If you extended a chord’s length by using the workaround described in step 6, when you extract to the Chord Track, the chord extends for the time you clicked between the chord and Power Chord. Furthermore, it retains the chord type. For example, if you click on Dm, Power Chord, Dm, Power Chord, Dm, all of those will be represented as a single Dm chord “bar” in the Chord Track when extracted. Nice.

Now you can record other parts on other tracks, and have them follow the Chord Track. And here’s an extra tip: Read over the Chord Track documentation when you get a chance, and re-visit my previous Chord Track tips—the Chord Track is an incredibly powerful feature.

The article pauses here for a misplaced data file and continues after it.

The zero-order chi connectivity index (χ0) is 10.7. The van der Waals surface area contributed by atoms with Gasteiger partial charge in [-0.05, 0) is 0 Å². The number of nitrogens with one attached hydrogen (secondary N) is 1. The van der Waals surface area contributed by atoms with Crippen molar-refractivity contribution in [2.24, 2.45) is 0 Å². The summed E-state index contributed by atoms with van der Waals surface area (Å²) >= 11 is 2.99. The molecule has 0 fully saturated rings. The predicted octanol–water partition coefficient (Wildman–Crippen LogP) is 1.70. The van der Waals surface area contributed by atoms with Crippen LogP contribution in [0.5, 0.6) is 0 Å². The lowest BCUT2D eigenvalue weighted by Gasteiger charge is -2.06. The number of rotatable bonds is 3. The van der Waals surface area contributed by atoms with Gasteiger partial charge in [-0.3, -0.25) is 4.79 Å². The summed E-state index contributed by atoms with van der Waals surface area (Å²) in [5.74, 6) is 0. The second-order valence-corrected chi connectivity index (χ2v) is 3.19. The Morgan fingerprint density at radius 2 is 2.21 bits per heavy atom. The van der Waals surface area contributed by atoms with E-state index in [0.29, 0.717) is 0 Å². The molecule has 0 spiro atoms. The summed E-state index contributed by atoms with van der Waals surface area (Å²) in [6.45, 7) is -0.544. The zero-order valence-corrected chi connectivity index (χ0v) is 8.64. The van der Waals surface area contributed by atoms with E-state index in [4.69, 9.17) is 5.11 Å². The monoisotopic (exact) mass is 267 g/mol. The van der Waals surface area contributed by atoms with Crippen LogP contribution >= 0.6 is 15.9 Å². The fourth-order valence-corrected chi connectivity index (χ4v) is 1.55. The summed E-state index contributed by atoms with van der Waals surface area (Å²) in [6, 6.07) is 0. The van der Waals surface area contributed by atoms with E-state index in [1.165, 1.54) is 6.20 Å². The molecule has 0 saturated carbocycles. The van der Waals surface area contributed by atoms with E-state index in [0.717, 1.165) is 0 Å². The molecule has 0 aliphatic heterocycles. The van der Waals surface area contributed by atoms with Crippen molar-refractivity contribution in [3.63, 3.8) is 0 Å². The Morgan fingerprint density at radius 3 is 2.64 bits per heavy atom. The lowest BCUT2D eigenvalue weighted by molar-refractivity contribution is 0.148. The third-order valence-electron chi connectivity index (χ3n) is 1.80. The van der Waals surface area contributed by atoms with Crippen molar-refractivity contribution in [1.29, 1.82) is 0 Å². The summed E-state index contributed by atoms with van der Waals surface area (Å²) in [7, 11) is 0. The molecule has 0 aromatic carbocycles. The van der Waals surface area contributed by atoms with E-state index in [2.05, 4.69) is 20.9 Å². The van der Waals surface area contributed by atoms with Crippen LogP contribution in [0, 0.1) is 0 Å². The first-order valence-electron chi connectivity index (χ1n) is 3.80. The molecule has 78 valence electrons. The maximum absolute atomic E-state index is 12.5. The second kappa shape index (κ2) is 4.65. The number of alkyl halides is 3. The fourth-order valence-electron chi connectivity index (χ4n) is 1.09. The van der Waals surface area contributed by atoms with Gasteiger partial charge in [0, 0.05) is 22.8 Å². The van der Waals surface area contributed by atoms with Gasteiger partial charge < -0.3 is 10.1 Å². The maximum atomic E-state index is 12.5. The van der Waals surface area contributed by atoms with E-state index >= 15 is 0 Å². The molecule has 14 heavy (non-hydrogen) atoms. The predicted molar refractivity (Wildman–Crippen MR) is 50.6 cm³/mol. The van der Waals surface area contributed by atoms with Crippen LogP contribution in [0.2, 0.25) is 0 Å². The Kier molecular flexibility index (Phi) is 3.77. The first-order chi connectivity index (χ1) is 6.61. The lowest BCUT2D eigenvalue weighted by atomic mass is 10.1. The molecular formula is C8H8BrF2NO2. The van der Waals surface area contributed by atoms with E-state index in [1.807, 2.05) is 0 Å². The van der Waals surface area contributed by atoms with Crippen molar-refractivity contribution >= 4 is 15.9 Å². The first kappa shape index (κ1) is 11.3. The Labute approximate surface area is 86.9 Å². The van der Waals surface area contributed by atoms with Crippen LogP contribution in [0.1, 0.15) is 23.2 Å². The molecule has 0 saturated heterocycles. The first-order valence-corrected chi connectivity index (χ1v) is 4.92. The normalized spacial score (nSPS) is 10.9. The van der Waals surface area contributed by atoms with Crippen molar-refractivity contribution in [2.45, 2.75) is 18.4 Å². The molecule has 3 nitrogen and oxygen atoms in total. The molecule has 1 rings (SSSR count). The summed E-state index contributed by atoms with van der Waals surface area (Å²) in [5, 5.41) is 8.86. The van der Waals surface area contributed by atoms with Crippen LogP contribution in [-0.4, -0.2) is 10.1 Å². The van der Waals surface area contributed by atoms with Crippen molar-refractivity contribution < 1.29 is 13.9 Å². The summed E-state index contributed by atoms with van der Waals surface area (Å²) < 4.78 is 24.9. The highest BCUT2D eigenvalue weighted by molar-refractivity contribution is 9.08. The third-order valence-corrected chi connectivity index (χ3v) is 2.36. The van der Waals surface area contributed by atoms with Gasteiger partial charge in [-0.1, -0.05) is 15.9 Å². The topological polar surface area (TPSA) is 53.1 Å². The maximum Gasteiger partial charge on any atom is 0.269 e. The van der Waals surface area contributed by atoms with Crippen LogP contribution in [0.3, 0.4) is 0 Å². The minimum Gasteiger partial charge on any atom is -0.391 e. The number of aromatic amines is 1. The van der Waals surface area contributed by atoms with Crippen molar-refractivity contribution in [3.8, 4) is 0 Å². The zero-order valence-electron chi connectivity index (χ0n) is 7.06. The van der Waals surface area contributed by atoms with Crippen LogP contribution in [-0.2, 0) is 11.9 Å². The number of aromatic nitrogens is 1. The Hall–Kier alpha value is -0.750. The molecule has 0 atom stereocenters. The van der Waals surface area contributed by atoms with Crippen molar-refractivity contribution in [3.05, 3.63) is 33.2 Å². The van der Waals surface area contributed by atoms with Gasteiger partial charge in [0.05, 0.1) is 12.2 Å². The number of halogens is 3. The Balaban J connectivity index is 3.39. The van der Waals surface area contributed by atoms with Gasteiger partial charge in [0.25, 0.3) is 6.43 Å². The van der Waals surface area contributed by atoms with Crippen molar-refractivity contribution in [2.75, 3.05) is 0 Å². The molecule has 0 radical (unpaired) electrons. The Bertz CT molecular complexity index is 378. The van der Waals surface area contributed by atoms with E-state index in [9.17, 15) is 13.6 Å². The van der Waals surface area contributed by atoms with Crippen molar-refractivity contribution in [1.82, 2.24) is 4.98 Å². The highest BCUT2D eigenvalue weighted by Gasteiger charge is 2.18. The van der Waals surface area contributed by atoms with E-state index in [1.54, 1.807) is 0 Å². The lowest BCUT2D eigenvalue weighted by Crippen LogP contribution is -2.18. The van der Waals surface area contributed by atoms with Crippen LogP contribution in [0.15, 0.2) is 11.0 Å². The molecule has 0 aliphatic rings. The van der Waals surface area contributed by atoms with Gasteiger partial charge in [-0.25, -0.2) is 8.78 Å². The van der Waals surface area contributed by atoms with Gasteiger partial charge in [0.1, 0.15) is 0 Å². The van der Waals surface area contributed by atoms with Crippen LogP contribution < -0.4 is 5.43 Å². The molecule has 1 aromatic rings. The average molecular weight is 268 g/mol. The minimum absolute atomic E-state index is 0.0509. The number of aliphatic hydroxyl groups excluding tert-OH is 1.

Heads-up: Version 1.3 of The Huge Book of Studio One Tips and Tricks is now available! This 637-page book with 230 innovative tips is a free update to owners of previous versions ($19.95 to new buyers). Download the update from your PreSonus or Sweetwater account the same way you downloaded your previous version. For more information, check out the series of Studio One eBooks. Also, there’s a dedicated support forum if you have questions about the tips, or suggestions for future revisions.